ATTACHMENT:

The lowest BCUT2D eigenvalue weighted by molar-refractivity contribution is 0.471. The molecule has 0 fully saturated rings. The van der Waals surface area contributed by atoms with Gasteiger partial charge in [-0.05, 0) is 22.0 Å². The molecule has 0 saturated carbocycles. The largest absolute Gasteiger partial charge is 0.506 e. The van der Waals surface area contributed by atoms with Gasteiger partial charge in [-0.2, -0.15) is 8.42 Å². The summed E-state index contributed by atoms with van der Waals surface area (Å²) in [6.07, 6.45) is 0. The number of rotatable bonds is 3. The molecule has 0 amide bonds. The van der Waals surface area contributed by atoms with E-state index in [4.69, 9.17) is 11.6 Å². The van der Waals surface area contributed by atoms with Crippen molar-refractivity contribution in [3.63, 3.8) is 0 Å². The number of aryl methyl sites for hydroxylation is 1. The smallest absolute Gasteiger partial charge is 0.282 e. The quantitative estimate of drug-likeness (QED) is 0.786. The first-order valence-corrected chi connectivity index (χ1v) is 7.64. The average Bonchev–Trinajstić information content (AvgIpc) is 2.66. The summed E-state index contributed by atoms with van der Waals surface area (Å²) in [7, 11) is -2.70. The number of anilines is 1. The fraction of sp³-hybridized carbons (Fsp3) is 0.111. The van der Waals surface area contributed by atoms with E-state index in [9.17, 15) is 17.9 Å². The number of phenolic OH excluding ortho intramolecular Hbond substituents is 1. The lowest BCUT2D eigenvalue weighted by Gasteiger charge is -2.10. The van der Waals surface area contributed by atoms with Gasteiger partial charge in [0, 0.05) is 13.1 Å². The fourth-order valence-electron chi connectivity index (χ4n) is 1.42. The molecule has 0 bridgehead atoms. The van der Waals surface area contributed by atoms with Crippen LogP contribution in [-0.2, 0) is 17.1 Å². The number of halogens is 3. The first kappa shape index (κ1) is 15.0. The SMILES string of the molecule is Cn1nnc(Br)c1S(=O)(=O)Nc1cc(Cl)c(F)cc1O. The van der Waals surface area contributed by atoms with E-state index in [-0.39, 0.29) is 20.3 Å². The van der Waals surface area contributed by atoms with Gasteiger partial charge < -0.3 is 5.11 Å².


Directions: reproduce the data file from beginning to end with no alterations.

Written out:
The lowest BCUT2D eigenvalue weighted by molar-refractivity contribution is 0.471. The molecule has 0 fully saturated rings. The van der Waals surface area contributed by atoms with Gasteiger partial charge in [-0.05, 0) is 22.0 Å². The molecule has 0 saturated carbocycles. The largest absolute Gasteiger partial charge is 0.506 e. The van der Waals surface area contributed by atoms with Gasteiger partial charge in [-0.2, -0.15) is 8.42 Å². The summed E-state index contributed by atoms with van der Waals surface area (Å²) in [6.07, 6.45) is 0. The number of rotatable bonds is 3. The molecule has 0 amide bonds. The van der Waals surface area contributed by atoms with E-state index in [4.69, 9.17) is 11.6 Å². The van der Waals surface area contributed by atoms with Crippen molar-refractivity contribution in [3.63, 3.8) is 0 Å². The number of aryl methyl sites for hydroxylation is 1. The smallest absolute Gasteiger partial charge is 0.282 e. The quantitative estimate of drug-likeness (QED) is 0.786. The first-order valence-corrected chi connectivity index (χ1v) is 7.64. The average Bonchev–Trinajstić information content (AvgIpc) is 2.66. The summed E-state index contributed by atoms with van der Waals surface area (Å²) in [7, 11) is -2.70. The number of anilines is 1. The fraction of sp³-hybridized carbons (Fsp3) is 0.111. The van der Waals surface area contributed by atoms with E-state index in [9.17, 15) is 17.9 Å². The number of phenolic OH excluding ortho intramolecular Hbond substituents is 1. The lowest BCUT2D eigenvalue weighted by Gasteiger charge is -2.10. The van der Waals surface area contributed by atoms with Gasteiger partial charge in [0, 0.05) is 13.1 Å². The fourth-order valence-electron chi connectivity index (χ4n) is 1.42. The molecule has 0 bridgehead atoms. The van der Waals surface area contributed by atoms with Crippen LogP contribution in [-0.2, 0) is 17.1 Å². The number of halogens is 3. The first kappa shape index (κ1) is 15.0. The SMILES string of the molecule is Cn1nnc(Br)c1S(=O)(=O)Nc1cc(Cl)c(F)cc1O. The van der Waals surface area contributed by atoms with E-state index in [-0.39, 0.29) is 20.3 Å². The van der Waals surface area contributed by atoms with Gasteiger partial charge < -0.3 is 5.11 Å².